Oral challenges can also be utilized to establish that the patient has developed a tolerance to a certain food allergen. Oral challenges should only be performed in a medical facility by a board certified allergist who is trained in such procedures.

Treatment of food allergy

There is no current cure for any food allergy. The most important treatment is AVOIDANCE!

All patients should strictly avoid all food allergens, and take necessary precautions at home, school, work and social environments. All food allergy sufferers should carry an epinephrine device such as an Epipen with them at all times or should have such a device readily available.

If you ever need to use your Epipen, go immediately to the nearest emergency medical facility for further evaluation and treatment. The action of epinephrine only lasts for 15-20 minutes, so

it is imperative to be evaluated in the ER after use. In addition, it is believed that 25% of severe allergic reactions have a biphasic or second wave of allergic symptoms. This is another reason to be seen in the ER following an allergic reaction. Seeing a registered dietician with special training in food allergy can be very helpful with label reading, substitution of non-allergenic foods, and nutritional adjustments in the patient’s diet to make up for nutrients lost with food allergen avoidance.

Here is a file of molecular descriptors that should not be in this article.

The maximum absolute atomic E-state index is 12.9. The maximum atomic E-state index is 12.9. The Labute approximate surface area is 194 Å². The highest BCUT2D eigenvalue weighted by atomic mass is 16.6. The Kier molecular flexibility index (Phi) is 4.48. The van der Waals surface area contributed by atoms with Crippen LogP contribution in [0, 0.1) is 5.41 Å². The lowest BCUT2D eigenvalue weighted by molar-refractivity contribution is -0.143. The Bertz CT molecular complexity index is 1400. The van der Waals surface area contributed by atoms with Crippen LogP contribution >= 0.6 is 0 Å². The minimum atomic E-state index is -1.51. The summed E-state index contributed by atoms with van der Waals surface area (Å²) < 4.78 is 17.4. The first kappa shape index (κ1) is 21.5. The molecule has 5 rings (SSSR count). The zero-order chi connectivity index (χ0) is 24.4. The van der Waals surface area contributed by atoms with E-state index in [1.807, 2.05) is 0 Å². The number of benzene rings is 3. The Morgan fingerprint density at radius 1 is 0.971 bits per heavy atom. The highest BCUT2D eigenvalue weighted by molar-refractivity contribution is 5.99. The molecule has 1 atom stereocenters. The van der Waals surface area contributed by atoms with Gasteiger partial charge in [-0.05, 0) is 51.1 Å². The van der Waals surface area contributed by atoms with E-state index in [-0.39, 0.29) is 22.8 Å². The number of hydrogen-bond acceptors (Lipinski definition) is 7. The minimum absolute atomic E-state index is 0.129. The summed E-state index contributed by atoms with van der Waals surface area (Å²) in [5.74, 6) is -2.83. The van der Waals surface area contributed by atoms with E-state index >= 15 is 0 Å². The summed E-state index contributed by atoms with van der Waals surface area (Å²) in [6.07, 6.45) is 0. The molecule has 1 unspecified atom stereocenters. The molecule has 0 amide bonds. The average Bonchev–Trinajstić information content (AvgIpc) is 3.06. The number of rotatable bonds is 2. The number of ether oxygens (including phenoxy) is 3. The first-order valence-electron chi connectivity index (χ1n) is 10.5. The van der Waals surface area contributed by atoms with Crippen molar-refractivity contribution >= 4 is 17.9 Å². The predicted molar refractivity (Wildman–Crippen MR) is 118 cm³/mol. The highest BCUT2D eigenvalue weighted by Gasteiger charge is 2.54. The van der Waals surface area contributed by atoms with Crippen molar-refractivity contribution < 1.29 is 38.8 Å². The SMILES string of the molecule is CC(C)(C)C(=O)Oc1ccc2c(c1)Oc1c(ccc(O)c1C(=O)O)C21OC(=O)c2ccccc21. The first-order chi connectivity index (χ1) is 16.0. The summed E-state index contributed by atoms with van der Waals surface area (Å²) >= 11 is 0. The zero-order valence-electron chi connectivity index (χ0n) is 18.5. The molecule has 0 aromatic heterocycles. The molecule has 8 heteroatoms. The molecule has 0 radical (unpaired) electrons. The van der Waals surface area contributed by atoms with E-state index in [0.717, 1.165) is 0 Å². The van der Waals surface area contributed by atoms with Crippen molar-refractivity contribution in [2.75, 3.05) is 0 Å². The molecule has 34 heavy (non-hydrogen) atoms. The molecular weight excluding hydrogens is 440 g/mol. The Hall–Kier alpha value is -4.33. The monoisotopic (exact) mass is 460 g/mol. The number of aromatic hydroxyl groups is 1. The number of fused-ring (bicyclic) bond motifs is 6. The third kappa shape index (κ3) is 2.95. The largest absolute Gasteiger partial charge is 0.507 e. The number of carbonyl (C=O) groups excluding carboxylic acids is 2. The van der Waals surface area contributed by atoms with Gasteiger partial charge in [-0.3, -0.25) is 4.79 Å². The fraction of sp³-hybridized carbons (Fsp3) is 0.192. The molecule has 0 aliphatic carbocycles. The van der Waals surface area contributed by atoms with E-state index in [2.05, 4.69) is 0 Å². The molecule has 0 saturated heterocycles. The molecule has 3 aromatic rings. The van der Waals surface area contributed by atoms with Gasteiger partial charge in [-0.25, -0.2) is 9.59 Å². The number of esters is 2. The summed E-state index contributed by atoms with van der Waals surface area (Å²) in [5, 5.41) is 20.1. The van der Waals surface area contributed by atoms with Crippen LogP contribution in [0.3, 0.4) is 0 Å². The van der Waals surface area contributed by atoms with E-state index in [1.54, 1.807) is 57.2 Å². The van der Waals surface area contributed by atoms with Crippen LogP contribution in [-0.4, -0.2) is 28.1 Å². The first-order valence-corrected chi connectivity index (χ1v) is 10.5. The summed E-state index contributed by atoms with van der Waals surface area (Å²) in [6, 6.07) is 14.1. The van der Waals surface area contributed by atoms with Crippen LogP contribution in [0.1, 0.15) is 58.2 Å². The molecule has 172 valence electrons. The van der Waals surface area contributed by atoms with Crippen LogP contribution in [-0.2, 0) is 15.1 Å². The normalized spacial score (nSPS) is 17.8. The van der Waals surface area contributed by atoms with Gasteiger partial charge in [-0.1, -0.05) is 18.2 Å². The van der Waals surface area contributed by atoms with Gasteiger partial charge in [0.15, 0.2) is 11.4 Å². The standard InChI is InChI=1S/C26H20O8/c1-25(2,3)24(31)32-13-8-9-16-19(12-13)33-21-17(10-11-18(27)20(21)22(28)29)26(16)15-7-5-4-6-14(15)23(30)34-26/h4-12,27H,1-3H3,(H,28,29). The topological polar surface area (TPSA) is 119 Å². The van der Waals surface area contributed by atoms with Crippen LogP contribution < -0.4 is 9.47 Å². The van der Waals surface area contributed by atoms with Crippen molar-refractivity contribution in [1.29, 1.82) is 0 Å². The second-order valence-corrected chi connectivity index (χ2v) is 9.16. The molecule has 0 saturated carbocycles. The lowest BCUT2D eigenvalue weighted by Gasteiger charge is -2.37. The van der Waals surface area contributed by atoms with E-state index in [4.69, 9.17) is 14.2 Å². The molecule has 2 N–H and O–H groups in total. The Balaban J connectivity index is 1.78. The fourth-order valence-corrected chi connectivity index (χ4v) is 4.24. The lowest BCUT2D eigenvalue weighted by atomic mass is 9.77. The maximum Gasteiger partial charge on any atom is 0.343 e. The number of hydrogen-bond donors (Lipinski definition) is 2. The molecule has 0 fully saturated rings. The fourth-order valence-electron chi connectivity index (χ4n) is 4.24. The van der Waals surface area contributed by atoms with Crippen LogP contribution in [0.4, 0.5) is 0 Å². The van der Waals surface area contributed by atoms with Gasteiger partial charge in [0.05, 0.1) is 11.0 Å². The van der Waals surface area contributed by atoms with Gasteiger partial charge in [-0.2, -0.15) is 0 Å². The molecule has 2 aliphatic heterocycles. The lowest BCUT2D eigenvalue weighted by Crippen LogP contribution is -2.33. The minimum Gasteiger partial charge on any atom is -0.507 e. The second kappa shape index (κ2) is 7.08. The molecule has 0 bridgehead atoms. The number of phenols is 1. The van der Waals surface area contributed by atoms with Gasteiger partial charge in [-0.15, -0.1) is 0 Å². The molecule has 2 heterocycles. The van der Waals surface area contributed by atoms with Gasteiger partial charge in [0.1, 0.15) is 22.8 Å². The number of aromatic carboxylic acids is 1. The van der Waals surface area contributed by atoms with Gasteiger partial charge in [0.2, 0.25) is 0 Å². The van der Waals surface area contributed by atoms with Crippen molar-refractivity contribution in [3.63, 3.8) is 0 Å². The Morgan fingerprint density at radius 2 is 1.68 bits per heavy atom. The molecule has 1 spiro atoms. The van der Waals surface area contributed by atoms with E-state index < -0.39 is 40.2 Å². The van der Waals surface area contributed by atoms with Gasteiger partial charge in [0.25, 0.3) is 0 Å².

Oral Allergy Syndrome

Oral Allergy Syndrome is a form of food allergy that can be seen in pollen allergy sufferers who develop mild food allergic symptoms to certain fresh fruits and vegetables. These patients have mouth and throat itching and burning when eating the fresh foods.

Examples are tree pollen patients who experience oral allergy symptoms to fresh apple or peach, and the ragweed allergy patients who have mouth and throat itching with fresh melons or bananas. There are numerous other examples.

It is rare for these oral allergy patients to have severe reactions, but on occasion severe reactions have occurred. It is not normal to have these symptoms when eating any food.

You should tell your allergy provider of any unusual symptoms to any foods.

Alpha Gal Syndrome

Alpha gal syndrome is a delayed food allergy which is caused by a sugar called Galactose-alpha-1,3-galactose or Alpha gal for short. Most allergens are proteins, but this is an exception to that rule.

Several months after a bite from the lone star tick, patients begin having allergic reactions that are delayed to mammal meats and fats. Less commonly, these patients can also have reactions to milk and gelatin. Typical reactions occur 3-6 hours after ingestion of these meats including beef, pork, lamb, bison, and deer. In fact, Alpha gal can be found in the meat of any mammal except humans and great apes.

Reactions can be mild or can be very severe. Most commonly, these reactions start with palmer itching, followed by generalized hives, abdominal cramping, nausea, vomiting, diarrhea, and even respiratory symptoms and generalized anaphylaxis.

Treatment is strict avoidance of all mammal meats/fats and all patients need to carry and epipen or similar epinephrine device.